Learn about Life in the 1920s

Examples of Instalment Payment Advertising

The method of buying large ticket items with a small deposit and instalment payment plan was a feature of the 1920's. Previously only the wealthy could afford to pay cash for items like pianos, phonographs, radios, fridges, vacuum cleaners, and washing machines. Most people who aspired to owning their own home saved up the full price in cash over many frugal years, so they no money left over for luxuries.

Manufacturers realized they could expand their profits if they could grow their markets and so instalment selling was introduced. The increased production volumes reduced the unit cost of items making them more affordable, and easy terms made for easy sales.

Two strategies that were used by advertisers to drive sales were largely targeted at stay-at-home wives. The first was the time-saving factor of new appliances. Advertisers appealed to housewives to free themselves up from the drudgery of housework and have more leisure time by using mechanical devices to speed up labor-intensive tasks. The second was that savings in costs from using new and improved products would leave more disposable income which could then be spent on lifes luxuries. Processed food advertisements also stressed the time saved in food preparation.

Here are a couple of real-life examples that illustrate the techniques used taken from "The Ladies Home Journal" of June and November 1926.

1. A Ford Tudor Advertisement from June 1926 which showed a woman in a Ford Tudor Sedan watching a young boy play with a dog.

"Among women, especially, the popularity of the improved Ford Tudor Sedan continues to grow. The low price enables them to own an attractive, convenient enclosed car for their own use, without undue burden on the family income. Many women are buying on the Ford Weekly Purchase Plan - paying out of savings from the household budget."

It is worth mentioning that Henry Ford opened his own grocery stores at Ford factories in Detroit to help his employees reduce their cost-of-living.

2. The CHIPSO advertisement of November 1926 tells the story of Mrs S. who ran two guest houses -

"How I save more than $18.00 every month by using Chipso." When Mrs S. told us that Chipso actually saved her $18.00 a month, we said to her, "This is something all women everywhere should know about. Perhaps Chipso can't save that much money every month in many homes - your situation is unusual - but the same Chipso qualities that enable you to save $18.00 every month will help every woman save strength, effort, time and some money. Please tell us your story."

The double page advert then explains her story, including color illustrations surrounded by lists of benefits expounded by Mrs S.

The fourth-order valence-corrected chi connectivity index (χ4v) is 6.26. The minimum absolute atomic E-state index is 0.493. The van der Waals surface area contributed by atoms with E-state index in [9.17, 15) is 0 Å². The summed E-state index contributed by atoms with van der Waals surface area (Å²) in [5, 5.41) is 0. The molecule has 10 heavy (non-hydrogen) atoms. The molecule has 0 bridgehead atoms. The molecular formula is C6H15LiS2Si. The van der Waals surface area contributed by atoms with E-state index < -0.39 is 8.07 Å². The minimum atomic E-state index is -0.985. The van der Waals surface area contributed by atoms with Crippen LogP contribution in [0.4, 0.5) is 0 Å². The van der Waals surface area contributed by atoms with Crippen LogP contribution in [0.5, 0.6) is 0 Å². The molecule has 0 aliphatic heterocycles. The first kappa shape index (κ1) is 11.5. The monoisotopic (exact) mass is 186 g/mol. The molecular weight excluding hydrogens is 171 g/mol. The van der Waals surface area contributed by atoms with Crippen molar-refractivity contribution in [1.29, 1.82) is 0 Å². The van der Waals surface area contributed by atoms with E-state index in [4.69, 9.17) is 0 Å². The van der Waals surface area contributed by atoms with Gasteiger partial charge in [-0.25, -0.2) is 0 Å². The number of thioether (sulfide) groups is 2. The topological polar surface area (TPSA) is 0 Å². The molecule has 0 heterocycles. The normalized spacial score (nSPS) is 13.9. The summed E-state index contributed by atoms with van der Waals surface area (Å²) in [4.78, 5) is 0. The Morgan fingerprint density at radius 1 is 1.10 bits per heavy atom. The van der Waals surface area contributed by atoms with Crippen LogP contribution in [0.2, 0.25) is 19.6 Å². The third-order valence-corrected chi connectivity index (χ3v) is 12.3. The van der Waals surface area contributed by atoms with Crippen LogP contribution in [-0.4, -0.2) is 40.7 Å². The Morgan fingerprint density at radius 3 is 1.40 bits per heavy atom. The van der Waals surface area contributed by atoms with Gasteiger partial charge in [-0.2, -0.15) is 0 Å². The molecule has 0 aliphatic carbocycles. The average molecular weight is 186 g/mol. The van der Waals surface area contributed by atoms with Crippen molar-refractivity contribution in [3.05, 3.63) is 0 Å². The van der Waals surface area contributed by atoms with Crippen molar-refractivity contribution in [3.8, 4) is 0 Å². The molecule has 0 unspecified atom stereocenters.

A June 1926 Gulbransen ad for their pianos which ranged in price from $305 to $1275 was typical of many ads for luxury items when it stated "A small cash payment will put the Gulbransen Registering Piano in your home. Subsequent payments to suit your convenience." A Gordon-Van Tine advert said "For the very same money you are now paying out in rent you can own a distinctive Gordon-Van Tine Home and enjoy the comfort, convenience and pleasure it affords." A Kelvinator Advert stated "Convenient Monthly Payments - A reasonable down payment puts Kelvination, the oldest domestic electric refigeration, into your home at once through Refigeration Discount Corporation Finance Plan."

As Gordon-Van Tine so aptly pointed out, what most people were seeking was instant pleasure or gratification. The joy of use now, pay later, turned out to be an overwhelming burden of debt for many 1920's consumers as it has for consumers today.

The stock market crash of 1929 was the beginning of the end for people in debt. As America and the world slipped into the depression of the 1930's, those carrying too much debt were bankrupted, including many of the consumers enticed into debt by instalment purchases. Unemployment increased to unforseen levels and incomes were significantly reduced. It became impossible for many people to maintain repayments and as a consequence people walked away from their homes and farms, or sold their car, or returned goods to retailers. Landlords auctioned off what was left for rent arrears. The market was flooded with cheap items due to oversupply, so it was a buyers market if you had the cash.

The older, more conservative generation, were often better placed to survive the depression as they weren't burdened with the same level of debt.

Nevertheless, instalment payments are still with us today and history is destined to repeat itself. It's the 1920's, and soon to be the 1930's, all over again.